“The context of any proposed ban and how it looks will be discussed by the three leaders this evening. That will be worked through. I’ve obviously worked with the Attorney General and his colleagues to see what we can do as a time-bound measure,” he told reporters on Monday.

“We obviously have an acute accommodation crisis right now, obviously within our homeless cohort but also within emergency accommodation due to our arrivals from Ukraine and other IPAS [International Protection Accommodation Services] countries. What we’re looking at is what effective time-bound measures we could take to assist while we’re building up overall supply.”

Speaking at the Dublin Fire Brigade Training Centre in Marino, where he was announcing Fire Safety Week 2022, Mr O’Brien said the Government has to be “very conscious” that any potential ban does not have “unintended consequences” such as reducing supply in the private rental sector.

“That’s what I’ve said before in relation to the notion of blanket or open eviction bans can have a negative effective with regard to further reducing supply. We’ve seen that. We’ve seen individual landlords continue to leave the market since 2016, probably about 10,000 tenancies.”

Stakeholders met the Minister on the proposals on Monday afternoon, with sources who attended the meeting describing it as “constructive”.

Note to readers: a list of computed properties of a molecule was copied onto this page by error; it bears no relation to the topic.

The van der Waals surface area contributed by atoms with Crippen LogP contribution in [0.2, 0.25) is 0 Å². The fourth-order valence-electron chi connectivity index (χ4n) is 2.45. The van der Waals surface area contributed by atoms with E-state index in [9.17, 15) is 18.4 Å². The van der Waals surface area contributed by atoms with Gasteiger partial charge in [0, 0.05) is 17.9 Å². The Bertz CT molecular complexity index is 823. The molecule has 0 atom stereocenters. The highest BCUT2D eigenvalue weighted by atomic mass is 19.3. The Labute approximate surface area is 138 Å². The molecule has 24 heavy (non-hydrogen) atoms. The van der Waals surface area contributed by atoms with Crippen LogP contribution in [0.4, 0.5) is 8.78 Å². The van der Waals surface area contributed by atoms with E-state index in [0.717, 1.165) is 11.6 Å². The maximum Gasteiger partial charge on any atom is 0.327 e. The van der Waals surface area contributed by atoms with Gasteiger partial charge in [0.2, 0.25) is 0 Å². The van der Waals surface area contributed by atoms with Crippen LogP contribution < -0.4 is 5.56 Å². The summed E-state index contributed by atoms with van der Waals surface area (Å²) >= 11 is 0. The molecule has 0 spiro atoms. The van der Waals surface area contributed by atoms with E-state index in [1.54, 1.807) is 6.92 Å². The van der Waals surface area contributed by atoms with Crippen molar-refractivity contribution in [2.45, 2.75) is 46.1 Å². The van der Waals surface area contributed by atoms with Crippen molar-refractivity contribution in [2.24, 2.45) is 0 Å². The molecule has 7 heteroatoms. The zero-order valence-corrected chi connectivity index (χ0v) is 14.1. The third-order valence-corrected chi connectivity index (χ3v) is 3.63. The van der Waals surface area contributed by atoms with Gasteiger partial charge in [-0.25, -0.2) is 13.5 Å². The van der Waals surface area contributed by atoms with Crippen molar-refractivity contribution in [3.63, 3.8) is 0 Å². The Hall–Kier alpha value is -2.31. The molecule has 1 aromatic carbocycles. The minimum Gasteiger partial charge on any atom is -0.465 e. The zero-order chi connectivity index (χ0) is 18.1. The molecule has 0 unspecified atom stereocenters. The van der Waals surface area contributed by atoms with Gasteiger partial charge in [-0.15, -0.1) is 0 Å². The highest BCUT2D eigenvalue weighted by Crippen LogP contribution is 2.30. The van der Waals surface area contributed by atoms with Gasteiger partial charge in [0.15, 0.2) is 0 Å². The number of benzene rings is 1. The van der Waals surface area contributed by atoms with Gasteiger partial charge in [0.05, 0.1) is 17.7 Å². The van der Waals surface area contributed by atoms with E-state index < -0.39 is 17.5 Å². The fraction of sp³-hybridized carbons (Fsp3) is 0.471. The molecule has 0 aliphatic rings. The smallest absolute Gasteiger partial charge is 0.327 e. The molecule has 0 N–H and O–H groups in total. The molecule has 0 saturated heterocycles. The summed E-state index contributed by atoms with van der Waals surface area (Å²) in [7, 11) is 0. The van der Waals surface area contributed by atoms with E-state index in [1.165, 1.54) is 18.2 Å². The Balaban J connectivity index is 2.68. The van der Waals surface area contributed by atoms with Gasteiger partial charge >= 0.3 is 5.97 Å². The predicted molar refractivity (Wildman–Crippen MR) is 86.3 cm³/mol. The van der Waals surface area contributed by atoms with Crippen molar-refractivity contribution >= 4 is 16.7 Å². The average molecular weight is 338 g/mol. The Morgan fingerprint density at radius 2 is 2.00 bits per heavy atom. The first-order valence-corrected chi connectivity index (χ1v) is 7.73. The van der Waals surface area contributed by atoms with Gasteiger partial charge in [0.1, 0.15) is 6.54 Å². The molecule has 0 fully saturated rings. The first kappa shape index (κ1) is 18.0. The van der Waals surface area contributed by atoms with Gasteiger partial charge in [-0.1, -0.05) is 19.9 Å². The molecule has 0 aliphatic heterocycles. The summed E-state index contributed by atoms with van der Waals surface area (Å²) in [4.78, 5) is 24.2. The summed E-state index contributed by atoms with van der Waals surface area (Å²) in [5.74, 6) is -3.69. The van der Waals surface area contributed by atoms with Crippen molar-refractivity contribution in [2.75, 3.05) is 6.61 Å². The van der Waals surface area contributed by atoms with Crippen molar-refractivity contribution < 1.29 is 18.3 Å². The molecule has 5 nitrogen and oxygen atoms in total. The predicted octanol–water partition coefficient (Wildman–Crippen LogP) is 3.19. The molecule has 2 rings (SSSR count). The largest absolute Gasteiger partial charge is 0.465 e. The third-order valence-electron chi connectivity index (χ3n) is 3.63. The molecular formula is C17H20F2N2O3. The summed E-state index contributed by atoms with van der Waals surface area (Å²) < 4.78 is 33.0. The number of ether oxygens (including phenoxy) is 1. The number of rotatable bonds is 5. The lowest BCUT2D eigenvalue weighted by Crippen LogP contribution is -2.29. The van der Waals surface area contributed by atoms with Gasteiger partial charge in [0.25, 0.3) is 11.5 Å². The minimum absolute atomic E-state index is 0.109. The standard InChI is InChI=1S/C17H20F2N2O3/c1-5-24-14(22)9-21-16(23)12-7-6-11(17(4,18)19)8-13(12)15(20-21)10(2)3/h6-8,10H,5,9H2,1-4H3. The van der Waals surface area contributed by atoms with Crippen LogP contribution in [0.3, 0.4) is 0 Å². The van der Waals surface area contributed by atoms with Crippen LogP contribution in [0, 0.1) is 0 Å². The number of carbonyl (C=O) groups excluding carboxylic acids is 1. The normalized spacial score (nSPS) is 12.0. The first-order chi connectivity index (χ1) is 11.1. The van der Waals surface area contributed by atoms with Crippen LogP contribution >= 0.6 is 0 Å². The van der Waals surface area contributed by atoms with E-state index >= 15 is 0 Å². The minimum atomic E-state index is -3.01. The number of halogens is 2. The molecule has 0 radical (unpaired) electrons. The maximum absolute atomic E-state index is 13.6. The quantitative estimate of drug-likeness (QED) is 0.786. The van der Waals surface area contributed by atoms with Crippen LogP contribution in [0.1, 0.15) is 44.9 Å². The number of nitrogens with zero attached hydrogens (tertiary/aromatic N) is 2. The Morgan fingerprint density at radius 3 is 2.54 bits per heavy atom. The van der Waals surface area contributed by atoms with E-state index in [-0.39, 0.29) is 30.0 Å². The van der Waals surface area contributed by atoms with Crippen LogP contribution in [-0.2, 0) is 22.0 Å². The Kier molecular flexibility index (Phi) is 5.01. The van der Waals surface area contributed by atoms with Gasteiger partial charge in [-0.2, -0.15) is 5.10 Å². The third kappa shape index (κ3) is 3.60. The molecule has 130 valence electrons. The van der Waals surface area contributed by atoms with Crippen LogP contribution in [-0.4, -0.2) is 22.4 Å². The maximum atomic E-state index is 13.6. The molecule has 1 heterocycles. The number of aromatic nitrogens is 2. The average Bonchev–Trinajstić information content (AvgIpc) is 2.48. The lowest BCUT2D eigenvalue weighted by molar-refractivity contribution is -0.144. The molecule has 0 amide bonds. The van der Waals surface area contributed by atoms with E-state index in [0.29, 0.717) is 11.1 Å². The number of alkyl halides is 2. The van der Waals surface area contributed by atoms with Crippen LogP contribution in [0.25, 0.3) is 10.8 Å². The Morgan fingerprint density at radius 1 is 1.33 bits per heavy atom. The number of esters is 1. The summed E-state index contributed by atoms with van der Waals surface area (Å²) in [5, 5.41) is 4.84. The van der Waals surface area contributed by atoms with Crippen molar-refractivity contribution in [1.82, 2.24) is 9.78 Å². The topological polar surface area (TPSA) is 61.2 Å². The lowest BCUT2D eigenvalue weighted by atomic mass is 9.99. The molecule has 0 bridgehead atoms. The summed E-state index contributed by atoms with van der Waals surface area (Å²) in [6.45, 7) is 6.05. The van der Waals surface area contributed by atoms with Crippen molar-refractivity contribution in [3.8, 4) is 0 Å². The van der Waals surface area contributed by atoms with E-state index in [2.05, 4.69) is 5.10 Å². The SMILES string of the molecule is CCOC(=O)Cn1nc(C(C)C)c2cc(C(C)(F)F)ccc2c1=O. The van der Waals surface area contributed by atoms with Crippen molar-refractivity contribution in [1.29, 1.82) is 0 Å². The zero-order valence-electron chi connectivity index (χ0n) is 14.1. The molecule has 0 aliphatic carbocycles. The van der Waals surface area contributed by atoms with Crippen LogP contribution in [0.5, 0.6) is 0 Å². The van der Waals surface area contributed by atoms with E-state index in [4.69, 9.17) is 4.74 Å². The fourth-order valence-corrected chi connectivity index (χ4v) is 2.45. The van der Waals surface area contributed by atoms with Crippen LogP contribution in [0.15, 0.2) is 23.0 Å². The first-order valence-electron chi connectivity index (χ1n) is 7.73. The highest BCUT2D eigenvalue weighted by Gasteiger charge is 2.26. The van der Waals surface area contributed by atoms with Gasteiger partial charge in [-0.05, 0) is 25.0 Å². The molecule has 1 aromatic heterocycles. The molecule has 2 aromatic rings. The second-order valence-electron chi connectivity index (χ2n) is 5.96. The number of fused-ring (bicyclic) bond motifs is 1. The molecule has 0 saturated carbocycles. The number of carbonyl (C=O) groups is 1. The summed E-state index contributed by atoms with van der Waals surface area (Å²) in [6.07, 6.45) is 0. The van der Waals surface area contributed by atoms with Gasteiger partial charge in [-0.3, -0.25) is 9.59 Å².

Attendees said there was a general consensus that this move wasn’t perfect but was essential, and that reforms were needed around the tax relief of small landlords in order to deter more of them from leaving the market.

Wayne Stanley, head of policy at Simon Communities of Ireland, said at this point, “we have to be” in favour of a moratorium on evictions.

He said a ban on evictions would give “breathing space” to allow the Government to tackle a number of issues such as vacancy, engaging with landlords leaving the market and to “ramp up” the in situ purchasing scheme.

The Institute of Professional Auctioneers and Valuers today called on the Government not to introduce a temporary ban on evictions, saying it would exacerbate the flow of private landlords from the market.

Mr O’Brien also said he will bring forward proposals for temporary appointments to the board of An Bord Pleanála (ABP) “in the coming weeks” to fill the vacancies that have arisen.

Commenting in the wake of an Irish Times report on Monday into the planned appointments, Mr O’Brien said these individuals will be appointed on a temporary basis, with a maximum duration of 12 months.

“Under my own powers, I can appoint temporary members of the board. I’m bringing forward a new appointments process, and I’m bringing forward further measures to Cabinet,” Mr O’Brien said.

“Even before these controversies arose [in ABP], I had said the manner in which appointments are made to the board needs to be more transparent. That’s changing.”

Mr O’Brien said until that legislation passes, he believes there is a need for temporary appointments to the board “to ensure they can do the work that they need to do”.

“I’ll be bringing them forward in the coming weeks. We’ll be looking to appoint them on a temporary basis, maximum 12 months. And they will fill those positions then,” he said.

Cormac McQuinn

Cormac McQuinn

Cormac McQuinn is a Political Correspondent at The Irish Times

Shauna Bowers

Shauna Bowers

Shauna Bowers is a reporter for The Irish Times